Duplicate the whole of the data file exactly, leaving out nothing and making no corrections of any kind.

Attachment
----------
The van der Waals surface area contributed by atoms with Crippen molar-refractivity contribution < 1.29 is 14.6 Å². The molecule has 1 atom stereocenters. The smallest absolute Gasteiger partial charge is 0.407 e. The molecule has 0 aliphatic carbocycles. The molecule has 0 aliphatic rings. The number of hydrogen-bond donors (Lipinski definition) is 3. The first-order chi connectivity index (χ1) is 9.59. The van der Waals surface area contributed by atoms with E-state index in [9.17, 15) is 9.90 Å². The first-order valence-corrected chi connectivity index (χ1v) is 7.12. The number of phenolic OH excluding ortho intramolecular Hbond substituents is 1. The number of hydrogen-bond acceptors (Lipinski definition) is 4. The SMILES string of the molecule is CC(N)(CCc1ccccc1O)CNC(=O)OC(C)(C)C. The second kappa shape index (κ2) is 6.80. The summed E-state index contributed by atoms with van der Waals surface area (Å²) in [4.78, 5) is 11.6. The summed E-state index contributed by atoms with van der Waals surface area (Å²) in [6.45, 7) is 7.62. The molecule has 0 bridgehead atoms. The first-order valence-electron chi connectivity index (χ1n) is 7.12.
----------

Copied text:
The van der Waals surface area contributed by atoms with Crippen molar-refractivity contribution < 1.29 is 14.6 Å². The molecule has 1 atom stereocenters. The smallest absolute Gasteiger partial charge is 0.407 e. The molecule has 0 aliphatic carbocycles. The molecule has 0 aliphatic rings. The number of hydrogen-bond donors (Lipinski definition) is 3. The first-order chi connectivity index (χ1) is 9.59. The van der Waals surface area contributed by atoms with E-state index in [9.17, 15) is 9.90 Å². The first-order valence-corrected chi connectivity index (χ1v) is 7.12. The number of phenolic OH excluding ortho intramolecular Hbond substituents is 1. The number of hydrogen-bond acceptors (Lipinski definition) is 4. The SMILES string of the molecule is CC(N)(CCc1ccccc1O)CNC(=O)OC(C)(C)C. The second kappa shape index (κ2) is 6.80. The summed E-state index contributed by atoms with van der Waals surface area (Å²) in [4.78, 5) is 11.6. The summed E-state index contributed by atoms with van der Waals surface area (Å²) in [6.45, 7) is 7.62. The molecule has 0 bridgehead atoms. The first-order valence-electron chi connectivity index (χ1n) is 7.12.